I noticed this week's Publisher's Marketplace included a brand new deal category.
My deal was listed under it, like this:
Christina Lee's debut ALL OF YOU, a New Adult with a virgin hero, to Jesse
Feldman at NAL, in a pre-empt, in a two-book deal, for publication in Fall
2013, by Sara Megibow of Nelson Literary Agency (World English). European translation: email@example.com Asian translation: firstname.lastname@example.org
Prior to this, New Adult deals were listed elsewhere, like in Women's fiction or under Young Adult. Once Publisher's Marketplace made this distinction and people took notice, Twitter was abuzz with conversations about it. Some supportive, others not. Which didn't surprise me. Change is disconcerting and confusing. And leads to questions and misconceptions.
But the overriding question I heard on social media was: What exactly is New Adult?
As an avid reader and writer of New Adult, I thought I'd throw in my two cents.
First,much like Young Adult, New Adult has implied age parameters. New Adult protagonists are roughly between the ages of 18-26. Just like Young Adult used to be included under the Children's section until it was defined, New Adult could be classified separate from adult, chick lit, or romance. There is wiggle room, however, which I will mention later.
Second, the theme of New Adult would be: new found INDEPENDENCE. The protagonists have graduated high school and gone on to college. If not college, they've entered the workforce or some other form of higher education, maybe joined the military, and are attempting to make it on their own. They're experiencing life for the first time, without certain parental, social, or age restrictions. They are wondering what the heck they're going to do to make ends meet and how they're going to do that successfully.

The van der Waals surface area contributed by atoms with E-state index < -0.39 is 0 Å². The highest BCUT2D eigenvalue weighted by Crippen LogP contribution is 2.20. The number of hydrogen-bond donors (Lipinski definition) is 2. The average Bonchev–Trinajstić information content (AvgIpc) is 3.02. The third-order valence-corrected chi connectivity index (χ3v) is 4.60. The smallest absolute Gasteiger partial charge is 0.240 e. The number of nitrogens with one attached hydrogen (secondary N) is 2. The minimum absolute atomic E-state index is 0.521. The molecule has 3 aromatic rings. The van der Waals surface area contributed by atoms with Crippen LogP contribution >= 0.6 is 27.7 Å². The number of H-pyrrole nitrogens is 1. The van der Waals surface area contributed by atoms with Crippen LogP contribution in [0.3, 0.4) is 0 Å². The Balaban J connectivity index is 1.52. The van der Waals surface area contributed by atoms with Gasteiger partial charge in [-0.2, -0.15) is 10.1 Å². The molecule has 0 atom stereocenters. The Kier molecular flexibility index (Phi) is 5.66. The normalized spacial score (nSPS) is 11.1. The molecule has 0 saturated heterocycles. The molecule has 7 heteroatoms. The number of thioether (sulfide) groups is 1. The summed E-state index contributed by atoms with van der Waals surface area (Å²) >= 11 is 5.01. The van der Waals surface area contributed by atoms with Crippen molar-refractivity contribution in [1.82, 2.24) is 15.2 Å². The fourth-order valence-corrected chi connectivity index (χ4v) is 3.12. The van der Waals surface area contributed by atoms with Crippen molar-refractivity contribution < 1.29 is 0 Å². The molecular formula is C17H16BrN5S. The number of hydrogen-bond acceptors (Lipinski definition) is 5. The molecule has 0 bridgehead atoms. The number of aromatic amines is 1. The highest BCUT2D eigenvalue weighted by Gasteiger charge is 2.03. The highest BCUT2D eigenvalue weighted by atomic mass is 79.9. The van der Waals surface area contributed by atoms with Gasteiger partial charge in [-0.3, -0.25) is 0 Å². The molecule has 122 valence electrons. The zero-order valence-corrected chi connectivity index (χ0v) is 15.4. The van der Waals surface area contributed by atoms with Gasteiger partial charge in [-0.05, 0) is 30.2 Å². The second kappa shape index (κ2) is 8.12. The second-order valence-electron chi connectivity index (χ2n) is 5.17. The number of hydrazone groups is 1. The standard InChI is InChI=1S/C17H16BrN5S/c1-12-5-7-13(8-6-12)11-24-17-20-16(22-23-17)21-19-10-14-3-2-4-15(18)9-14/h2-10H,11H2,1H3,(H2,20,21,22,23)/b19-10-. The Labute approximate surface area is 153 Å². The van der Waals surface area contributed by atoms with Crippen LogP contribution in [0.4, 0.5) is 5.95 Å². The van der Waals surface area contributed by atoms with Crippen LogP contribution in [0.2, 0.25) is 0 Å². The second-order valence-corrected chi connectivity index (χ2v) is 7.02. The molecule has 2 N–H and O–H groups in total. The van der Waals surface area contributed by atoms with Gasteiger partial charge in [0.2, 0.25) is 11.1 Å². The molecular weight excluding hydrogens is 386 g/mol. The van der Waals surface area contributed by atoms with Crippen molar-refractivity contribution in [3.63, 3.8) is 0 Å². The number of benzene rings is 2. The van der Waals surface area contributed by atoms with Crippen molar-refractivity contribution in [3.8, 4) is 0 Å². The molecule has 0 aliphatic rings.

They're balancing all of this new found FREEDOM with sexuality, alcohol and drug experimentation, and adult peer groups (different than high school peer groups, but college has it's own set of peer pressures), and sometimes even marriage and pregnancy. These issues might be front and center in New Adult novels, and other times, they're in the background.
Third,New Adult novels are NOT ONLY Contemporary Romances. Romance is only one of the genres in this category. It just happens to be the most public and popular genre recently. Many talented New Adult authors paved the way by self-publishing and finding a very enthusiastic audience. The genre took off like wildfire--leading some of them to a big six publishing contract (Tammara Webber and Cora Carmack, for example) and/or status on bestseller lists.
But, there are other New Adult genres out there (paranormal, fantasy, historical, science fiction) that are popular and/or finding footing. The exciting thing is, there's room to grow these audiences.
So, New Adult is not sexed-up YA, erotic YA, or only about virgins and sexual escapades (there is plenty of sex in YA, already). There are different levels of sexual encounters you'll find in NA novels, from no sex to explicit sex, but this depends on the genre and/or themes inherent to the plot. I chose to write about a male virgin in my NA Contemp Romance, but there are other overarching themes.
Fourth, my New Adult novel, as well many others I've read, tend to be written in first person point of view (present or past tense). Much like young adult novels, this point of view makes the characters and the story line more accessible and personal. But I suspect this won't always be the case.